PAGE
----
How businesses can work with sports communities to become social change-makers

This image shows two women playing football, illustrating the power of sport to bring people together

Sport can work with business to heal divides. Image: Photo by Stefan Lehner on Unsplash

Michele Parmelee
WEF GLCSP, President of the IOE, Deloitte
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This article is part of: World Economic Forum Annual Meeting

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  • Sport has an enduring power that helps heal divides, spark conversations and catalyse change.
  • Business leaders can harness that power to enable sports communities to be changemakers.
  • Together, they can forge purpose-driven partnerships to help conquer seemingly insurmountable challenges on behalf of players, fans, communities and the planet.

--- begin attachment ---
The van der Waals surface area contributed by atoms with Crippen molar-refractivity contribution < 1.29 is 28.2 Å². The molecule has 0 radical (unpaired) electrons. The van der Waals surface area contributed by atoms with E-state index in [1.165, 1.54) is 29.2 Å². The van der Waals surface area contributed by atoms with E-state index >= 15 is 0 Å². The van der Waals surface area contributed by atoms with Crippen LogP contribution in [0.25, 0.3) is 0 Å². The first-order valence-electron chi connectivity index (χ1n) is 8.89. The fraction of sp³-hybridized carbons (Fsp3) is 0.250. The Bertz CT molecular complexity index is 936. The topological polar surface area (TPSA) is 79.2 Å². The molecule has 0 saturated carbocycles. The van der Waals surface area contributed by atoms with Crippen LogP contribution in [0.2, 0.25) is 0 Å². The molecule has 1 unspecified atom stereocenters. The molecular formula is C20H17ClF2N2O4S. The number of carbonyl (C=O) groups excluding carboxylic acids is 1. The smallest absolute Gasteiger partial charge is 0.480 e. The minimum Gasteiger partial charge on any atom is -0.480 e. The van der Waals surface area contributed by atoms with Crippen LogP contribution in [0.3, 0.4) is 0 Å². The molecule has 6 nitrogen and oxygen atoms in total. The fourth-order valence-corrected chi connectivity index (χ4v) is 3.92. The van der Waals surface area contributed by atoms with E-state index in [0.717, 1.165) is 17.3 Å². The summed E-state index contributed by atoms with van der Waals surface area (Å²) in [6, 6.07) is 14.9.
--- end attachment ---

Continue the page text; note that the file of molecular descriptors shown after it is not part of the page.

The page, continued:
In 1994, following years of apartheid, South Africa elected its first black president. Faced with healing a divided people and fortifying a young democracy, President Nelson Mandela, who had been incarcerated for 27 years, saw an opportunity in an unlikely place: the 1995 Rugby World Cup and South Africa’s fledgling Springboks Rugby Club.

The story, immortalized in the 2009 film Invictus, is a testament to the enduring power of sports to help heal divides, spark conversations and catalyse change.

Today, as we face a fragmented and challenging moment in history, business leaders can again harness that kind of power to enable sports communities to be changemakers.